The Story of the 1972 Olympics Crisis, 21 HOURS AT MUNICH

Shot on the actual location where the events took place, the classic TV movie is new on Blu-ray from KL Studio Classics

21 Hours at Munich is now available on Blu-ray from Kino Lorber Studio Classics.

This Blu-ray edition includes both full frame and widescreen versions of the film, so this article utilizes screen captures from both. The comparisons are made as closely as possible, but are not necessarily the exact same frames.

In 1972’s Olympic Games at München, a group of terrorists, members of an organization called Black September, famously stormed the Olympic Village, taking several Israeli athletes hostage. After a tense day of negotiations and a rescue attempt, the event ended in tragedy.

21 Hours at Munich, which hit screens in 1976, tells the story.

1.33 Television // 1.78 Theatrical

There’s an immediacy to this telling, which released only 4 years after the event. As footnoted at the opening, it’s a true story shot on the actual locations where they took place. It’s a kind of realism that I don’t think could be manufactured so authentically, and has even made me rethink my aversion to filmmaking that’s “pulled from the headlines” of recent events. Historically, this is not only a retelling of a then-recent event, shot where it occurred, but a snapshot of our feelings about it.

Top: 1.33 Television // Bottom: 1.78 Theatrical

Italian superstar Franco Nero features as “Issa” (real name Luttif Afif), the head of the terrorists, intelligent and passionate but willing to murder in the name of his cause — namely, the freedom of many of his imprisoned comrades which include his brother.

1.33 Television // 1.78 Theatrical

The great William Holden stars as Manfred Schreiber, who opposes Issa and his unit, heading up the counter-response and negotiations with as much ferocity and tact as he can muster.

1.33 Television // 1.78 Theatrical

Holden and Nero are terrific actors and make compelling opponents in this battle of wits, though they both seem to brace somewhat against their characters’ nationalities. Nero does an excellent job with the role, but it does ultimately seem a little weird that he’s playing an Arab. Holden plays his role with conviction and determination, but no differently than he would an American character.

Top: 1.33 Television // Bottom: 1.78 Theatrical

Actress Shirley Knight fares better than either, putting on a subtly Ingrid Bergman-esque performance as Anneliese Graes, a police officer who acted as a mediator between the sides, emotionally appealing to Issa’s better nature and trying to convince him to cease the group’s hostilities.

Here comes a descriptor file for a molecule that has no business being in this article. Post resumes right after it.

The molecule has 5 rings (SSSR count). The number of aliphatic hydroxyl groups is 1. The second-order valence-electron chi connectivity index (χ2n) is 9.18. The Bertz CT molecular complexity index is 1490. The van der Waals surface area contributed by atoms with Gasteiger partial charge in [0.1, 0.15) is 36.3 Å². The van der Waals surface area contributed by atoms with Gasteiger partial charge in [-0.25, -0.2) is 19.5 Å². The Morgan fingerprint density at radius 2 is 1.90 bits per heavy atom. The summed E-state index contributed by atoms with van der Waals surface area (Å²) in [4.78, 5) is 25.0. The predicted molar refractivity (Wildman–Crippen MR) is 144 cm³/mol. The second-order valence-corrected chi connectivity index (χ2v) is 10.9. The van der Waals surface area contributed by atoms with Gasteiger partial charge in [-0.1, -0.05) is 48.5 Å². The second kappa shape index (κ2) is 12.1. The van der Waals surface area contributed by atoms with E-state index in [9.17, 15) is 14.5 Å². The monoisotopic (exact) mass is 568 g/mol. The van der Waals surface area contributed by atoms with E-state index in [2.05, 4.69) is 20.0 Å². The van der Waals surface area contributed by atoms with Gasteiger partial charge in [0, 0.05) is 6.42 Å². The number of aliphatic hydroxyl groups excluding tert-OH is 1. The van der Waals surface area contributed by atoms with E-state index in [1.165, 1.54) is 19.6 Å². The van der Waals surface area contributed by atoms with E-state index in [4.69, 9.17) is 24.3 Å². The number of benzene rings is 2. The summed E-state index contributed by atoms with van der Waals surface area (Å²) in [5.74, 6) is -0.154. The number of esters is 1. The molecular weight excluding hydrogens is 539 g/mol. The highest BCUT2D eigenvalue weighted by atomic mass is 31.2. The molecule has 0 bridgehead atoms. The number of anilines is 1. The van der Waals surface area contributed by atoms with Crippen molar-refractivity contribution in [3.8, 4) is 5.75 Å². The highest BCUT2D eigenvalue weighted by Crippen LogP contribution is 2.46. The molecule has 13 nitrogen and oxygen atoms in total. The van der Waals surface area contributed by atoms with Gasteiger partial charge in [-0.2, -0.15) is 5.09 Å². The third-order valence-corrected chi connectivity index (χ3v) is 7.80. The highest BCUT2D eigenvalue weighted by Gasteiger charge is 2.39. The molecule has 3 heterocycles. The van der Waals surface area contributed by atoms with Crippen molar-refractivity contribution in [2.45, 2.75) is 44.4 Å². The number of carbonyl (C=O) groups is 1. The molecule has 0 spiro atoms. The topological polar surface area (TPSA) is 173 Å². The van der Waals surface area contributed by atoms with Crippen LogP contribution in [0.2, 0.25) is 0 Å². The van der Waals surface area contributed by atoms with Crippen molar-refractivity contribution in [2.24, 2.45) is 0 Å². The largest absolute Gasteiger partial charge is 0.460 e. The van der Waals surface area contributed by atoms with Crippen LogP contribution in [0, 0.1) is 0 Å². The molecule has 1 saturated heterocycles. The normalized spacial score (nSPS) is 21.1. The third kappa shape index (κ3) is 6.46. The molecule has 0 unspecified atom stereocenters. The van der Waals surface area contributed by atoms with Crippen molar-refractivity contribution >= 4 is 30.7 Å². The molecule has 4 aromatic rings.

1.33 Television // 1.78 Theatrical

While it would be a fallacy to mistake films for reality, this telling of a tragedy is both effective and educational for understanding the event in its historical context, especially as it approaches its fiftieth anniversary and gradually recedes from recent memory.

Top: 1.33 Television // Bottom: 1.78 Theatrical

The film was originally aired as an ABC television movie, which also brings up an interesting point — 1970s TV movies, shot on film, are more cinematic and “real movies” to my eyes than a lot of what screens theatrically these days.

The Aspect Ratios

This home video edition of the film includes both the theatrical and television versions of the film, 1.78 and 1.33 respectively.

As the screen comparisons indicate, the 1:33 version is the full frame, while the theatrical 1.78 version is cropped. Other than the framing the versions appear to be nearly identical with no major differences in color or clarity.

Like many TV movies it appears the film was shot with both aspect ratios in mind (as such TV films often screened theatrically in international markets), and it tends to center the action. Neither version seems “obviously better”, the 1.33 is arguably the original vision, while the 1.78 version seems more suitable for modern televisions and suffers no significant loss for its tighter vision.

1.33 Television // 1.78 Theatrical

The Package

Special Features and Extras

  • Audio Commentary by Film Historian/Screenwriter Gary Gerani
  • Theatrical Trailer (2:34)

  • Promo Trailers — Additional theatrical trailers for other KL Studio Classics titles: The Devil’s Brigade (3:46), Enter the Ninja (2:53), Juggernaut (2:54), The Mercenary (1:53), and The Revengers (2:10)

A/V Out.

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Except where noted, all 16:9 screen images in this review are direct captures from the disc(s) in question with no editing applied, but may have compression or resizing inherent to file formats and Medium’s image system.

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